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Systemic therapeutic strategies for GEP-NETS: what can we expect in the future?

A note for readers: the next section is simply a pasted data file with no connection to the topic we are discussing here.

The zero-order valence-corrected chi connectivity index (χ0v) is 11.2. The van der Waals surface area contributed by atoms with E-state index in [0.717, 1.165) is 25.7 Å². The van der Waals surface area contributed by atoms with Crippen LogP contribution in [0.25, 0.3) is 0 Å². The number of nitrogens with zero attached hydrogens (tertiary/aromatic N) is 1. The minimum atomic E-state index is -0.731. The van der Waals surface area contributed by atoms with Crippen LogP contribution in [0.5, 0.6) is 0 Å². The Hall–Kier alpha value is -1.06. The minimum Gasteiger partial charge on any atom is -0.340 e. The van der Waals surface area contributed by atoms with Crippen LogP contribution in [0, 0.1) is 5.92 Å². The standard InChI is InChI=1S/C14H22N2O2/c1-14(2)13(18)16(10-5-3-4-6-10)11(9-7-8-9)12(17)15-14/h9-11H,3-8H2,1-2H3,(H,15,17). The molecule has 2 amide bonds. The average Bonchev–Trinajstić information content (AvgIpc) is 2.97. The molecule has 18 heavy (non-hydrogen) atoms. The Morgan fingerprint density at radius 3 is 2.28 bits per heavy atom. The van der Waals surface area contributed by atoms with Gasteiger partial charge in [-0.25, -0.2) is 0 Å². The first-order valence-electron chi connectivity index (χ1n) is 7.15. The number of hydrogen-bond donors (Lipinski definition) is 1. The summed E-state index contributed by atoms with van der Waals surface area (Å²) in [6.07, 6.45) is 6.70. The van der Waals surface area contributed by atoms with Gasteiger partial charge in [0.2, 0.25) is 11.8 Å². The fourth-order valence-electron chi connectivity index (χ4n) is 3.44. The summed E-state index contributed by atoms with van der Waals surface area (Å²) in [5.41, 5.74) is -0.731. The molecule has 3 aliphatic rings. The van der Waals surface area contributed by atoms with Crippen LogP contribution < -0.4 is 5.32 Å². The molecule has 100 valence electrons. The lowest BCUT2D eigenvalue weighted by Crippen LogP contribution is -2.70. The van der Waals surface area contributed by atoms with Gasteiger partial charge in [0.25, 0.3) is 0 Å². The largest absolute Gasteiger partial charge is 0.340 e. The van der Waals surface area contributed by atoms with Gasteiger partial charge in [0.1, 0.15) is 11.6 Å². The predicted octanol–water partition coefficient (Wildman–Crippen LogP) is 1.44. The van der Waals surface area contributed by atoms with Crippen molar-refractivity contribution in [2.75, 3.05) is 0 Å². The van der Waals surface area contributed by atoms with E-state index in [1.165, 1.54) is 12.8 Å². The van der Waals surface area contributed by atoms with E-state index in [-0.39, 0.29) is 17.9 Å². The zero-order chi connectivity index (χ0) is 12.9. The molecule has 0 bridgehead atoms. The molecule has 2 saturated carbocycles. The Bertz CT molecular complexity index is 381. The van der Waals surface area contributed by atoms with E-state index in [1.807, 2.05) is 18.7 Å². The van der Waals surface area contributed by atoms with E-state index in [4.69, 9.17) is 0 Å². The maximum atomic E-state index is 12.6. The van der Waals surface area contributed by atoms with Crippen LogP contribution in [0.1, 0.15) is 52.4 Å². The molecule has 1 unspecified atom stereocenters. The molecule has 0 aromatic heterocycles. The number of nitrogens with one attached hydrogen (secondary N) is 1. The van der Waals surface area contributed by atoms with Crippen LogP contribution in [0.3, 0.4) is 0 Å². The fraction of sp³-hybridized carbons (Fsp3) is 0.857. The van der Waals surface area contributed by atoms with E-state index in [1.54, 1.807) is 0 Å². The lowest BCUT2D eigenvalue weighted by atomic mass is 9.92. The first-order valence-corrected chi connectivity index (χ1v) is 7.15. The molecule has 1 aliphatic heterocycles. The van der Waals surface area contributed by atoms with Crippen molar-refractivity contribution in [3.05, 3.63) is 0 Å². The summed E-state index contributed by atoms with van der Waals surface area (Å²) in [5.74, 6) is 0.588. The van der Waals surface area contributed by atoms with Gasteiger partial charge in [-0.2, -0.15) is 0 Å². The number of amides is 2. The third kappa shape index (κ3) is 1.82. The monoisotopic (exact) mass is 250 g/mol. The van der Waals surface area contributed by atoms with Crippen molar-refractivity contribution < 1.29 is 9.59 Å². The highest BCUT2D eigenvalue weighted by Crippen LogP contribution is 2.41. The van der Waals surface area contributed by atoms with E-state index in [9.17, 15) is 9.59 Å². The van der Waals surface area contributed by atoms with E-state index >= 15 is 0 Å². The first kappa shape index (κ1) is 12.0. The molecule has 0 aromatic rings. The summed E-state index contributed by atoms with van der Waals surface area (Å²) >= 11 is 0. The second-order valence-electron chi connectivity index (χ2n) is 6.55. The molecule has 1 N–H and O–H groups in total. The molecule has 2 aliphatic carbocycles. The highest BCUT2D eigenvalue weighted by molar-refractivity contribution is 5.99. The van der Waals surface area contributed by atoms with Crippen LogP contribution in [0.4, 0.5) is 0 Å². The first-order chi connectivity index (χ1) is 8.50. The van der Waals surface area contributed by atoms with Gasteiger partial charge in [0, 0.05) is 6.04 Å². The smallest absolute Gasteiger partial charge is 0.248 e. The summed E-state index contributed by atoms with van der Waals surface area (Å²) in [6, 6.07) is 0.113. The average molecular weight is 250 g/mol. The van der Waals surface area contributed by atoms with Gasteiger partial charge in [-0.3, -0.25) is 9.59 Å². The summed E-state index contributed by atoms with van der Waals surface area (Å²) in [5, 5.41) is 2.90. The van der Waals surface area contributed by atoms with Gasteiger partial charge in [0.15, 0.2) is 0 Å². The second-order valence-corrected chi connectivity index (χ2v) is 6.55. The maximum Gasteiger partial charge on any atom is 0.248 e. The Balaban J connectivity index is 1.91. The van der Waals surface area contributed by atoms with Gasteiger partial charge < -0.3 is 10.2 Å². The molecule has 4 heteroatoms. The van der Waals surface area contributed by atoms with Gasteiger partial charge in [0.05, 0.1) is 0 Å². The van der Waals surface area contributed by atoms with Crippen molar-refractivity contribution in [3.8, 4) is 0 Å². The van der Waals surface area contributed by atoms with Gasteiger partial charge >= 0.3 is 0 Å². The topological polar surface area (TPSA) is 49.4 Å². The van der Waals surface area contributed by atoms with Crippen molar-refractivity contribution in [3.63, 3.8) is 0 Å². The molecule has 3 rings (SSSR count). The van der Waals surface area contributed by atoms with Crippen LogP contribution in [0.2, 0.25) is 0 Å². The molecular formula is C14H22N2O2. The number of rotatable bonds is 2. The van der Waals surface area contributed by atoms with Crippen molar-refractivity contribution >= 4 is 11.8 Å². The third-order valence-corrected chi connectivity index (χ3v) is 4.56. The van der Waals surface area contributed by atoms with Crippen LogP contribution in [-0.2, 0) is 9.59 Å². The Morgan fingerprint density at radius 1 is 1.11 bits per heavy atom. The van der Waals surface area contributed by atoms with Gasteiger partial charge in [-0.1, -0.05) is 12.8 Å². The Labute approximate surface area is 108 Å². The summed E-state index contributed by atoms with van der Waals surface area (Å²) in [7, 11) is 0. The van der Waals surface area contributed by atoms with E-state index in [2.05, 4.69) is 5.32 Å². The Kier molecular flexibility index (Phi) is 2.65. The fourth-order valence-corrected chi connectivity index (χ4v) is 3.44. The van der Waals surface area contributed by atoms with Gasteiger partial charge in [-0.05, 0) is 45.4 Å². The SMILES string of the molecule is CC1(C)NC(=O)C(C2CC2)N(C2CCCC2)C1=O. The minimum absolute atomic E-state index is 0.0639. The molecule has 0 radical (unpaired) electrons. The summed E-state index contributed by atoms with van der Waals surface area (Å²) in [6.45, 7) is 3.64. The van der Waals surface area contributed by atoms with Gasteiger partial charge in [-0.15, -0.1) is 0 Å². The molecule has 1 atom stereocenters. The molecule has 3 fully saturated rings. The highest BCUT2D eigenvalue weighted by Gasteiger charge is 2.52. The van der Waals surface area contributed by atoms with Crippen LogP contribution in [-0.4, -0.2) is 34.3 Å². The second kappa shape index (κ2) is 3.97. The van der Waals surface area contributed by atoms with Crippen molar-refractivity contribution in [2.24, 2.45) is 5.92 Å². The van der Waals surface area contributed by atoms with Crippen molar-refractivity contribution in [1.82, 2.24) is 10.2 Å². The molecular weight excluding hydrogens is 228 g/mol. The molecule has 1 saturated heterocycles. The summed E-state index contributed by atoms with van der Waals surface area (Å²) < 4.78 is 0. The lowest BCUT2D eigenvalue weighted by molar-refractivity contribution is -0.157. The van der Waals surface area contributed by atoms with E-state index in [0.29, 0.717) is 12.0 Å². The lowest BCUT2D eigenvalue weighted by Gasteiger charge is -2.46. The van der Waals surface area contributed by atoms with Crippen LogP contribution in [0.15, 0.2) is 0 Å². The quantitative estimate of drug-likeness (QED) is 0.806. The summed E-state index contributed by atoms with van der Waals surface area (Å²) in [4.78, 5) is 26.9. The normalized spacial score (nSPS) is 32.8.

Over the last few years, there have been important advances in the understanding of the molecular biology of neuroendocrine tumors (NETs) that have already translated into relevant advances in the clinic. Several studies have extensively assessed the mutational profile of NETs, and have shown the key roles that angiogenesis and the PI3K-AKT-mTOR pathway play in the pathogenesis of these tumors. Recent data has also revealed the potential relevance of transcription factors such as death domain-associated protein, x-linked mental retardation, and α-thalassemia syndrome protein or ataxia telangiectasia-mutated in NETs of pancreatic origin. This fast progress is leading to a rapidly increasing number of new agents being explored in the field of NETs. However, and despite some unquestionable success, objective remission rates remain low, and evidence of a substantial survival impact is lacking. Thus, there is an important need to improve our ability to identify patients most likely to benefit from specific therapies, and to incorporate biomarkers in the management of NETs. In addition, further efforts to understand mechanisms of escape and acquired resistance to the different available agents is of utmost importance, and will likely require performing paired tumor biopsies (prior and after treatment) or sequential sampling of surrogate tissues. Combinations of approved agents with new agents, either in a rational or biomarker-driven manner, are certainly warranted in this field. Likewise, sequential strategies to modulate and compensate for escape phenomenons are also of great interest. It should also be noted, however, that targeted agents are not innocuous and frequently yield toxicities that need to be adequately addressed by experienced specialists, particularly when drug combinations are considered. This review summarizes the salient data on biomarker and new agent development for the treatment of NETs.